THE REOPENING OF SCHOOLS: AN OPPORTUNITY AND CHALLENGE (PART ONE): THE ROLE AND RESPONSIBILITY OF THE GOVERNMENT

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The good news is that the government of Liberia,  through President Sirleaf, has announced and set the date for the reopening schools and learning institutions of Liberia. The date is January 12 for intense preparations leading up to the commencement of classes on February 2. This intense process includes the cleaning up of all learning institutions, putting certain measures in place, and the registration of students. The pronouncement and actions are good news which excites students and parents but it raises some serious concerns. What safety measures are put in place? How realistic and implementable are they? Does not the reopening of schools send the wrong message that Ebola is over? What if one Ebola case shows up in a school? What will that one case mean for all learning institutions and the entire fight against Ebola?

I therefore propose a short series that will help us reflect on and take seriously the opportunity and responsibilities the reopening of schools brings to all stakeholders. The opportunity and advantage of reopening learning institutions is obvious and welcoming. It is the concerns and questions of many regarding the reopening of schools that will constitute the focus of the series. Therefore the series will center on the responsibilities of the government and its mainline Ministries and international partners, schools (proprietors, administrators and teachers), parents/guardians, and the community in which the school is located.

The series will proceed as follows. This introductory article will focus on the role and responsibility of the government and its partners. The second article will delve into the role and responsibility of schools. In the third article the focus will be on the role and responsibility of the parents and guardians. And, the fourth and final article will zero in on the role and responsibility of the community.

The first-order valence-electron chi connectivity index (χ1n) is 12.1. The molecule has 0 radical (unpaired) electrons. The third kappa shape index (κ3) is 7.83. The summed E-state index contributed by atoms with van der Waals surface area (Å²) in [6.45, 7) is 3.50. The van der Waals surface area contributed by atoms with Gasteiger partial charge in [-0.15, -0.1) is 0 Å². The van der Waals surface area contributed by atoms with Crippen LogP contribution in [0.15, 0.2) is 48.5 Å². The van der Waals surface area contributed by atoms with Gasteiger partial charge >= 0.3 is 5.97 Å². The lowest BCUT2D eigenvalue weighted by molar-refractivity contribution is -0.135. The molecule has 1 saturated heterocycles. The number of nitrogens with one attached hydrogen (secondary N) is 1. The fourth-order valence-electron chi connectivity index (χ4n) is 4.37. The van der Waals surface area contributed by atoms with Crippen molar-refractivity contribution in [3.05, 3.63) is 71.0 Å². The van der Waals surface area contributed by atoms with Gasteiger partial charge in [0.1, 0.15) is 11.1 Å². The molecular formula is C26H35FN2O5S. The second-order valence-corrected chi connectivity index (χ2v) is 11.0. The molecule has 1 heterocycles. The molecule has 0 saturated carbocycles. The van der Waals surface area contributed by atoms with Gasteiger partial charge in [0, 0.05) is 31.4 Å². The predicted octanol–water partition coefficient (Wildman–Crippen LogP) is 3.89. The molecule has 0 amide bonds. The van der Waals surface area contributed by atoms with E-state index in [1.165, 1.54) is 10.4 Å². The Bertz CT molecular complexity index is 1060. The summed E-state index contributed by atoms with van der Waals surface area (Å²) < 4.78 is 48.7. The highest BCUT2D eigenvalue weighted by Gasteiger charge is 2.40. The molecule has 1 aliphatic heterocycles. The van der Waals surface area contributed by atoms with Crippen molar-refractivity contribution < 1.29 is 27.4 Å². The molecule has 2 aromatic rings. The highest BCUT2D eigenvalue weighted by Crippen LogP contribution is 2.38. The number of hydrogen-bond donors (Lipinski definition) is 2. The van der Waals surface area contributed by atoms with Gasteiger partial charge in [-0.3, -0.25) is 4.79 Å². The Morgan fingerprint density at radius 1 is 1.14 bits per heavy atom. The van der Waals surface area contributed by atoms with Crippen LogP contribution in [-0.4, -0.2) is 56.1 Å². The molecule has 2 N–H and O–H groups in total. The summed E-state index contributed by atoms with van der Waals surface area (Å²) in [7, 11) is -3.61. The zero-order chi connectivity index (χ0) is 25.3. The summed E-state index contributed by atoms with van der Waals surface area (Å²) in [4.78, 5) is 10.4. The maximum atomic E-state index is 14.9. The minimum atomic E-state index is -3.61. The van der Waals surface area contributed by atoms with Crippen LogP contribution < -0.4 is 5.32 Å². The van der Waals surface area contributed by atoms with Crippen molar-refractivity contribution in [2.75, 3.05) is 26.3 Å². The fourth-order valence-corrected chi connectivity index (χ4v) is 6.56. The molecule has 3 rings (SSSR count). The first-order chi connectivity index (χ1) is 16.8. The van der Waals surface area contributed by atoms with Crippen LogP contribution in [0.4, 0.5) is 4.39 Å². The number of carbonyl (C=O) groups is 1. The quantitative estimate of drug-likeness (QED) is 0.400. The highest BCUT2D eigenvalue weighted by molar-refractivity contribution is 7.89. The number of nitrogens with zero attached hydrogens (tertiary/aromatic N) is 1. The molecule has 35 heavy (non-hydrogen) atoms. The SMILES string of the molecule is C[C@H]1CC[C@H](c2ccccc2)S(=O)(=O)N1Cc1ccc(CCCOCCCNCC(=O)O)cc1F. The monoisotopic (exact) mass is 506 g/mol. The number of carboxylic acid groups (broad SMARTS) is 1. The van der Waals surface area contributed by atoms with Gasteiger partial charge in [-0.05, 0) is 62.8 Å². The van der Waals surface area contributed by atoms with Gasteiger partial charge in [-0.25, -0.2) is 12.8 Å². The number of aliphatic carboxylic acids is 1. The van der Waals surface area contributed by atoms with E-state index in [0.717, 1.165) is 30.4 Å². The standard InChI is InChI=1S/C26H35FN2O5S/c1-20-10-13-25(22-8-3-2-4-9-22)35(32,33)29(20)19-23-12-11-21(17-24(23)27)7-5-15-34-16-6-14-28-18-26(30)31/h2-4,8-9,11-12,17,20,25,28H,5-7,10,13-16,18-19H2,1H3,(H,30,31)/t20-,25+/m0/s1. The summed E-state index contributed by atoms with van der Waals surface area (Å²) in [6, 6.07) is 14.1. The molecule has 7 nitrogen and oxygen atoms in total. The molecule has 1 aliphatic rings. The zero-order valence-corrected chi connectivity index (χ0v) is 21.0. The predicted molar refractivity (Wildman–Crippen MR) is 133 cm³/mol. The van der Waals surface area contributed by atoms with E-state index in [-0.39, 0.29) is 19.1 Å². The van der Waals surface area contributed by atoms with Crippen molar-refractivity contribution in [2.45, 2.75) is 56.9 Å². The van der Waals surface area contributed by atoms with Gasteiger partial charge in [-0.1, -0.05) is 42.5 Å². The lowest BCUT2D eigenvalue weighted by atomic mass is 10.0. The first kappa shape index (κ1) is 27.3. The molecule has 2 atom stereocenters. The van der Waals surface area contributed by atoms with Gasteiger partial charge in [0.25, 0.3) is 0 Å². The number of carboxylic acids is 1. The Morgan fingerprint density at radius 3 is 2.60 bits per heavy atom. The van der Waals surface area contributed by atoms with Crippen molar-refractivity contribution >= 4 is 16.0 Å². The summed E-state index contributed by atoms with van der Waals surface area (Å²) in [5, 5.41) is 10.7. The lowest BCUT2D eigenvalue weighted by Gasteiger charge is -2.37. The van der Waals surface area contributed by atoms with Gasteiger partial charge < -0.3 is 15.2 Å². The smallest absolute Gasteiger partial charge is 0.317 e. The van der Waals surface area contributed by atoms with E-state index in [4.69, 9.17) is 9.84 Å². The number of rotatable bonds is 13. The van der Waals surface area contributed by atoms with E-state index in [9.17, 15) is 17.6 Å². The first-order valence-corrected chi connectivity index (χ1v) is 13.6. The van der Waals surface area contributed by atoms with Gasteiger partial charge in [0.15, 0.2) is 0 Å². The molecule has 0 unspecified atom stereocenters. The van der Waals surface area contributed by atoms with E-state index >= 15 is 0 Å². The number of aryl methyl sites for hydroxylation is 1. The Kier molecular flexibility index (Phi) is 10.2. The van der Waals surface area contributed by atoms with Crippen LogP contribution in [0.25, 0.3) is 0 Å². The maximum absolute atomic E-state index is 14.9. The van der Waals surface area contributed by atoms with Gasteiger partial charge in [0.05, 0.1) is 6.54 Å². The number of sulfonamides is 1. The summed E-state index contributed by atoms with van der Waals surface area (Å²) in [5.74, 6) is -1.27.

One of the areas in which Ebola has taken the biggest toll on affected countries is in the area of education. In Liberia, specifically, the children and all who were in various learning institutions have missed out on education for a whole semester! This poses a direct and immediate problem for the parents and guardians and the students themselves. In the long term it poses a big problem for the entire nation because its future leaders are missing out on the fundamental building rock of any nation—education, education, and education. The children are bored staying home and many parents/guardians do not know what to do about it and nor do they have the means to do something about it. One can imagine what this does to the home in the Liberian society during this ongoing Ebola crisis.

Thus it is exciting to hear and know that schools are about to reopen! Parents, guardians and students are running all over the place finding money and are registering in their numbers. But is it safe for all of us? Many people are concerned. Some of the parents I have spoken to are just too afraid for their children and have decided not to send them to school for this whole academic year or at least for the first semester! My own candid opinion is that I share the same concern but believe if we all work together we can make it safe for our learning institutions to reopen.

This is why this series is intended to help us to know or be reminded of some of the things we ought to do to reopen our schools and leaning institutions while a few cases of Ebola are still in the country. We begin with the government. By government we mean the three branches of government but in particular the line ministries of Education, Health, and Public Works along with the international partners.

The government has released protocols for a safe leaning environment in a nine-page document focusing on every school having an Ebola committee to be linked through the county heath team to a nearby health facility, hand washing and temperature taking facilities for students and school personnel, clear and simple information on contacts of students and faculty/staff at registration, and short-stay facility for suspected cases.

We appeal to the government and its international partners to ensure that the protocols are widely disseminated in all schools, communities and to stakeholders. That adequate hand washing water and thermometers are supplied to the schools, and that schools are closely monitored to ensure compliance with the protocols. In light of the enormity of what is to be done before schools reopen, I suggest that the reopening of schools be postponed to March in order to give all partners time do adequate preparations.

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